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MOVIES: Arsène Wenger: Invincible - Review

Arsenal made much of my early formulative years in London growing up not too far from what was then Highbury magical, and experiencing the Invincible Season as it happened is something I’ll never forget (it was also my final year of my first stint in London before I moved out for the first time) – I was even back at the Emirates a few weeks ago to watch the Watford game in person, having spent much of the past two years back in London living about a mile away again. Even all these years later – the idea of as Arsene Wenger and Arsenal being one and the same are still basically inseparable, though two managers have since took charge. The fact that current manager Mikel Arteta recently opened dialogue with Wenger to discuss the possibility to return to the club doesn’t help.

To understand the true importance of winning the season unbeaten is a feat that not even the great City and Liverpool sides, or Chelsea with all their money have matched. One of the biggest strengths of Arsene Wenger: Invincible is that it can put images to words and achieve what Wenger’s autobiography did not – sport needs to be seen to be believed, and highlighting the sheer collapse of Arsenal itself during one week in which we (and there’s no way that I can write this review unbiased, so I’m not even going to try) got knocked out of the FA Cup and the Champions League in the same week. The fact that we then went behind against Liverpool destroyed players – so to see them push through, and to see players who played in that game discuss what they were feeling in that crucial week – is something that really highlights the monumental accomplishment of it all.

Wenger himself has always tried to take on too much – he’s a man who needs total control and that has been his biggest weakness that ultimately lead to his demise. His best years came with David Dein at Arsenal so that it makes sense that when writing his book, which came out last year – it lacked something. And in steps the guiding hands of directors Gabriel Clarke and Christian Jeanpierre to bring out his strengths – as an interviewer, selecting the most crucial bits of archive footage that don’t shy away from showing the lows as well as the highs – the loss against Man Unietd is touched on with the sheer anger that came from it, the real intensity of the rivalry between them is only highlighted with interviews with former United boss Alex Ferguson. This film has it all – Pires, Bergkamp, Viera, Wrighty – all key players and Wenger’s favourites are questioned. It’s telling that nobody from the Emirates era is interviewed, nobody still at Arsenal is questioned – the images of the Emirates that we get are of a stadium presented behind trainline fences - the difference between the intimacy of Highbury and the compartive emptieness of the Emirates is harrowing, and we see that fateful day in which Wenger last walked out onto the pitch at the Emirates to take charge of Arsenal in a whole new light. He points out how when everyone was previously against him only to turn, into loving him on his last day now that he was leaving. The way Arsenal fans treated Wenger when he was in charge is nothing short of an embarrassment, especially when considered where we are now.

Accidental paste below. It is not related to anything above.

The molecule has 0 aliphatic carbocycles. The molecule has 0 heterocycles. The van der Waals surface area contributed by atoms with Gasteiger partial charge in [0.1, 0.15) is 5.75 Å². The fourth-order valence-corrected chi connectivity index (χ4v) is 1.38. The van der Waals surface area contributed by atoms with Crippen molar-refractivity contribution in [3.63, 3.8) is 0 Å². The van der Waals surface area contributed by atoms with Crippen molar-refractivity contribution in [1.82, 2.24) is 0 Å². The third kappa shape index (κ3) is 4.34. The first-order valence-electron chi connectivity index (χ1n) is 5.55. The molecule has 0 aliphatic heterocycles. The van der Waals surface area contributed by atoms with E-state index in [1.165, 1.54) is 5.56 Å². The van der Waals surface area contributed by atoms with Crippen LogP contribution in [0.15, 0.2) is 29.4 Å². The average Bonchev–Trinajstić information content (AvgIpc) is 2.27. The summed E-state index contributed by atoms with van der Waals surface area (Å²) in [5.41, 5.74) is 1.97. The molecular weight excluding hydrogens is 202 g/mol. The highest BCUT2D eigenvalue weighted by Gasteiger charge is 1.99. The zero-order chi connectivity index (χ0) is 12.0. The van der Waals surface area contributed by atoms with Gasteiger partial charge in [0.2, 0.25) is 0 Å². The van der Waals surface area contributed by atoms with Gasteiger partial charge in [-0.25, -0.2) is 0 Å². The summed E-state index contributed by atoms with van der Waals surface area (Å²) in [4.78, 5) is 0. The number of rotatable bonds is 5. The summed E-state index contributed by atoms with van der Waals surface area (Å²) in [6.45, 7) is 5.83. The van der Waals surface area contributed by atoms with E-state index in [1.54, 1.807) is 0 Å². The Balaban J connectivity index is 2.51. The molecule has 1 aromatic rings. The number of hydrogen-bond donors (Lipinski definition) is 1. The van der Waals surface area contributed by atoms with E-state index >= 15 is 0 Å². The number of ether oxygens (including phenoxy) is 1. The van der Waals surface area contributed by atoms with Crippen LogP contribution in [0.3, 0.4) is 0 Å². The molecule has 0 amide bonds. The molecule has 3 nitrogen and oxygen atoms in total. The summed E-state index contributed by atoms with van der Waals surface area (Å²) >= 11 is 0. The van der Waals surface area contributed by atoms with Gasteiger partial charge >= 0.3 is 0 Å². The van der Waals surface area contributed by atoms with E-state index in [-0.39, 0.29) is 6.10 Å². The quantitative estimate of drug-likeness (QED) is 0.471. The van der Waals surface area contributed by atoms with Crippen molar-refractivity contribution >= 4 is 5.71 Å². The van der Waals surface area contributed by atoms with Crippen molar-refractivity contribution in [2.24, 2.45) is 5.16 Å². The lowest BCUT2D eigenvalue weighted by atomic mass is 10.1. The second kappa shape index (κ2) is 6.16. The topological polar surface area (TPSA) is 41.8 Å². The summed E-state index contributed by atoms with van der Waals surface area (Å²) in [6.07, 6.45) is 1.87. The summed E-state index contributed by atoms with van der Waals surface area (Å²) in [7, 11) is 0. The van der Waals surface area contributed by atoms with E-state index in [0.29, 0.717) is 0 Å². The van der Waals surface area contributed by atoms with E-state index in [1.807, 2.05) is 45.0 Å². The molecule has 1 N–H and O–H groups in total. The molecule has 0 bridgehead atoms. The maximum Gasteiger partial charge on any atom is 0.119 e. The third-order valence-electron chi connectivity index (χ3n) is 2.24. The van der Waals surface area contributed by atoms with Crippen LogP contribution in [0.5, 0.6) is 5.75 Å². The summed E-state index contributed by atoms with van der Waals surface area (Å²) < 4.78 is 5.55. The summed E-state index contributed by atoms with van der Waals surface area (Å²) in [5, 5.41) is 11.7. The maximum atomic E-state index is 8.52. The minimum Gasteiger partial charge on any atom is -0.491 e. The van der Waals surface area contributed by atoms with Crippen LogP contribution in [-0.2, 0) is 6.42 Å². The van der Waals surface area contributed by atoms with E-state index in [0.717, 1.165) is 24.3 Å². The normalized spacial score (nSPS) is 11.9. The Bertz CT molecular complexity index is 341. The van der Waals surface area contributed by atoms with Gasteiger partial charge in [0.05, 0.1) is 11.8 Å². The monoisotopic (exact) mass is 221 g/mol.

Framed with flashbacks to his past – the film briefly covers his stint at Monaco and in Japan, as well as his childhood growing up in a different era and I would have liked to learn more about those times because his stay as a manager at Arsenal is so well-publicised those chances are anyone watching this film already will know exactly what’s covered. If you’ve read the book you won’t learn anything new – whilst other players call out Wenger’s weakness in the fact that he could be too nice, the famous top four being a trophy words – well-intentioned but misguided, and that 6-0 defeat to Chelsea in Wenger's 1,000th game in charge – he never says a bad word against his players. It’s how Wenger’s always been – classy from the first day to the last, and this doc does an excellent job at highlighting his core values as a human being as much as a manager.


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